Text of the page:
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TITLE
Black Isle Heritage Memories - Hermione Protheroe (3 of 11)
EXTERNAL ID
ARCH_HERMI_PROTHEROE_02_01
OLD COUNTY/PARISH
ROSS
DATE OF RECORDING
2010
PERIOD
2010s
CREATOR
Hermi Protheroe
SOURCE
ARCH (Archaeology for Communities in the Highlands)
ASSET ID
41100
KEYWORDS
audios
built environment
villages
dwellings
houses

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In this audio extract Avoch resident, Hermione Protheroe, talks about some of her favourite childhood activities including games and local walks.

The audio recording was carried out as part of the Black Isle Heritage Memories Project, undertaken in 2009/2010 by ARCH (Archaeology for Communities in the Highlands). To find out more about the project, follow the link towards the foot of the page.

Transcription: (Interviewer: Cait McCullagh)

HP: Just across from our house, across the main road there was an opening, we called it the Opening, this was the top of James Street and there all the children collected because of course there was no MacKenzie Terrace, none of these places, it was all the village, and we played skips, and we did marbles, and actually there was a fish shop but there was a sort of, em, little hump of grass where we sat and played, neighbours played, the little girls played with their dolls and then there was a wall along by Dave the Butchers where we sat on a Sunday playing 'five stanes'; that's where you throw one stone up and picked up the, see how many other ones. And then 'numbers,' that was numbers of cars and believe it or not we were all gasping for a car to come along the street. You see, if you had a five or nothing [?] you had one point and- That was great, just looking for a car or waving to someone in a car.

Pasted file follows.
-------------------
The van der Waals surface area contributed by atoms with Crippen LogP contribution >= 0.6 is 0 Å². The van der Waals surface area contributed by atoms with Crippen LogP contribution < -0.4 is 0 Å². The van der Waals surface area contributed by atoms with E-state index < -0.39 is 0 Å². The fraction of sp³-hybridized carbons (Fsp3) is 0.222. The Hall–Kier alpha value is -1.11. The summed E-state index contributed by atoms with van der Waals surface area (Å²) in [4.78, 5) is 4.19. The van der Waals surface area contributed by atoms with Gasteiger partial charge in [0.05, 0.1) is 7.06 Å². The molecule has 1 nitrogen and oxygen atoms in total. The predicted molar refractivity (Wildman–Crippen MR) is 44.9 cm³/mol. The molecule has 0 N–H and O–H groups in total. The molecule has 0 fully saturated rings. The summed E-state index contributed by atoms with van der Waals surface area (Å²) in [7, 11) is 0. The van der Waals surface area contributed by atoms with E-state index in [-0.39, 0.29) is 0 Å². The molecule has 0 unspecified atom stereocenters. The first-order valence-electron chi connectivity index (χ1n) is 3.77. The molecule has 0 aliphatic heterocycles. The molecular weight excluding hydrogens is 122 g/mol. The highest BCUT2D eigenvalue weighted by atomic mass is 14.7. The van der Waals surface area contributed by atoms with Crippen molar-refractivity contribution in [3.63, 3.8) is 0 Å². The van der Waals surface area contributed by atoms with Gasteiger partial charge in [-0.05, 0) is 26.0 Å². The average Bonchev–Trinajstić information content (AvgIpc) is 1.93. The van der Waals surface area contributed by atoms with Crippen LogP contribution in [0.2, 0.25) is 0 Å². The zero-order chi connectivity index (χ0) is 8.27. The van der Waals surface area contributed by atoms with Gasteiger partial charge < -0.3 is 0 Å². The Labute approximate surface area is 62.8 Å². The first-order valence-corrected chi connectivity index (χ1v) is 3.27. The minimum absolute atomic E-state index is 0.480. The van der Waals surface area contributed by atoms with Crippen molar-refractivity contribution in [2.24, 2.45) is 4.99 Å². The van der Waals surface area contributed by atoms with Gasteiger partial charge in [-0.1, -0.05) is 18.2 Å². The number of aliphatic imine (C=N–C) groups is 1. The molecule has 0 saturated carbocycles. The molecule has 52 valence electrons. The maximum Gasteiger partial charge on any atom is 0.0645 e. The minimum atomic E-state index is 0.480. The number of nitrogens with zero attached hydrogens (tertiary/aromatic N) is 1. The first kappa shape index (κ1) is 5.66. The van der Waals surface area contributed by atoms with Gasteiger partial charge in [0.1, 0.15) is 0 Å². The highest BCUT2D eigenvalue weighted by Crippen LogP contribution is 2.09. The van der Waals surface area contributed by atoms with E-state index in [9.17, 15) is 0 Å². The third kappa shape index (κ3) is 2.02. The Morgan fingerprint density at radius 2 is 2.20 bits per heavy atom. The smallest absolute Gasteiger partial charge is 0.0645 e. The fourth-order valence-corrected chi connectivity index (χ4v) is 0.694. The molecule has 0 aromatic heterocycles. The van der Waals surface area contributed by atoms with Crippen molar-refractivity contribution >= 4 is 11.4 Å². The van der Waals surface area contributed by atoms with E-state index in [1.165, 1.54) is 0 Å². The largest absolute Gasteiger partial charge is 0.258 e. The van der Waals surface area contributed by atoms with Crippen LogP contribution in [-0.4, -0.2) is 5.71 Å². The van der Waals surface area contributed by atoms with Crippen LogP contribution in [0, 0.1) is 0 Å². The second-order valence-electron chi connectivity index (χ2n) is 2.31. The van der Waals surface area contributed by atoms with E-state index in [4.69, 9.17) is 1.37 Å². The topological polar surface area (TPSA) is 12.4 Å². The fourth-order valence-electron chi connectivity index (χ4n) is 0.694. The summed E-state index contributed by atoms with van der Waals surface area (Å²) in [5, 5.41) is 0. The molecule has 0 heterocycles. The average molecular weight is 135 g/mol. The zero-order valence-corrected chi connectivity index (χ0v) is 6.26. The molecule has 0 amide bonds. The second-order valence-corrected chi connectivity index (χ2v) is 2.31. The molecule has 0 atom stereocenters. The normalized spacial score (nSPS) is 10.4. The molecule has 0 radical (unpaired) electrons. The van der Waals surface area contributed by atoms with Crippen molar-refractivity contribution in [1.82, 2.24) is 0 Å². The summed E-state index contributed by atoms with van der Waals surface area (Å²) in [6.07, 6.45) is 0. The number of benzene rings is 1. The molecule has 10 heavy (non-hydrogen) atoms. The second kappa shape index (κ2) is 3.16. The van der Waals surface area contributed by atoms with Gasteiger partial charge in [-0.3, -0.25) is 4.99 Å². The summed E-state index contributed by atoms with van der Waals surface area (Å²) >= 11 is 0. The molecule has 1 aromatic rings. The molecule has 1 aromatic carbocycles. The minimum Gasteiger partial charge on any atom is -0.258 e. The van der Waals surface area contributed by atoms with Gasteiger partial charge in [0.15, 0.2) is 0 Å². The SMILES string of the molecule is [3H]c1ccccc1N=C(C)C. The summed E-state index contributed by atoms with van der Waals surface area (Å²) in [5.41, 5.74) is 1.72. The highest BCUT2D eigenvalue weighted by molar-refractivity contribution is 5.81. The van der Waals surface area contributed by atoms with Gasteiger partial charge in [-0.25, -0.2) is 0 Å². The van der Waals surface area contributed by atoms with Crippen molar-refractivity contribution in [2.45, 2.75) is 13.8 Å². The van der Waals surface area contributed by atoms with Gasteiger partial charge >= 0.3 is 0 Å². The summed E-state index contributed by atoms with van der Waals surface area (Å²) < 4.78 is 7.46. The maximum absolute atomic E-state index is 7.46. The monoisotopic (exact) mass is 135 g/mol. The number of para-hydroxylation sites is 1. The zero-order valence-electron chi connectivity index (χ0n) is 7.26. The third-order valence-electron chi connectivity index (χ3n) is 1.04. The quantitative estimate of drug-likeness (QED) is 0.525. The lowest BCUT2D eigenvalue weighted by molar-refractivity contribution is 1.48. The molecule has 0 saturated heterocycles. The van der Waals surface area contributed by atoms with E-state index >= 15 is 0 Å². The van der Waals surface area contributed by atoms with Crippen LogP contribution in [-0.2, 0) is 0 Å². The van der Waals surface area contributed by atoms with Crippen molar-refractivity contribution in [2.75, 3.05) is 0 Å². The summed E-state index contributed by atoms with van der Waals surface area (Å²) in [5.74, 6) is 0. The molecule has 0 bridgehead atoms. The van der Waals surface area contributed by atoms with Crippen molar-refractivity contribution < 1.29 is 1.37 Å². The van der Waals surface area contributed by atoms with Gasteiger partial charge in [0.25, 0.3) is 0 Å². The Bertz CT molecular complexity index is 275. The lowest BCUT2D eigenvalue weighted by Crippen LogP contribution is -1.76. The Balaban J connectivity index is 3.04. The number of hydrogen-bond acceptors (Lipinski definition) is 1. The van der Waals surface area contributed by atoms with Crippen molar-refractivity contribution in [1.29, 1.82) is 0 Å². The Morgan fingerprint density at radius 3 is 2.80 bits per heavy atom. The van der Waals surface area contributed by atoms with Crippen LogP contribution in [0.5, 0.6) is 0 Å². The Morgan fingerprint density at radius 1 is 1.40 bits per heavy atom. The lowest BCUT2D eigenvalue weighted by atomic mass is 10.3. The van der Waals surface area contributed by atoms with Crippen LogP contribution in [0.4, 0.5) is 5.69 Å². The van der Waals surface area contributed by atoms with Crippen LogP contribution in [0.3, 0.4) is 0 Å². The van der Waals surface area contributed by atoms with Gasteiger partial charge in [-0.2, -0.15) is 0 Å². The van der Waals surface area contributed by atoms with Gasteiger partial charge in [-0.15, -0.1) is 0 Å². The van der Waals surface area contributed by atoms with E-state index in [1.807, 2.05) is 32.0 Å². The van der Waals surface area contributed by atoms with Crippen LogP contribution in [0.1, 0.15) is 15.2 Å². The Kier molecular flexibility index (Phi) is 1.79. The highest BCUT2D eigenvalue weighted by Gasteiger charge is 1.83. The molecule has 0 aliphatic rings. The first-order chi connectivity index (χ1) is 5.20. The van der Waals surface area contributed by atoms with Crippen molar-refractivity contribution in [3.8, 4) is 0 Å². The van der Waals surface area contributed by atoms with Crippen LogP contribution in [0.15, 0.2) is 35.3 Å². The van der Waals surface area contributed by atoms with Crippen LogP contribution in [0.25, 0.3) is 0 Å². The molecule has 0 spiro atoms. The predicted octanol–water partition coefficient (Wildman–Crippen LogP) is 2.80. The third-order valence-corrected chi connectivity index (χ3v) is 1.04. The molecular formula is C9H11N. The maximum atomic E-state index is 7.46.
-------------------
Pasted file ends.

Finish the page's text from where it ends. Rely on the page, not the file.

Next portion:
CM: And this was before the A9 of course?

HP: Oh yes, yes.

CM: So nobody was travelling; there wasn't quite the volume of traffic ...

HP: Oh no, no, no.

CM: ... that there is now.

HP: And then we played games of bows, eh, arrows and we went through all the little closies. There was a closie in Margaret Street and round, up and down the streets, and, of course, the backs of the streets then had drains where people threw out their slops.

CM: Just open, open drains?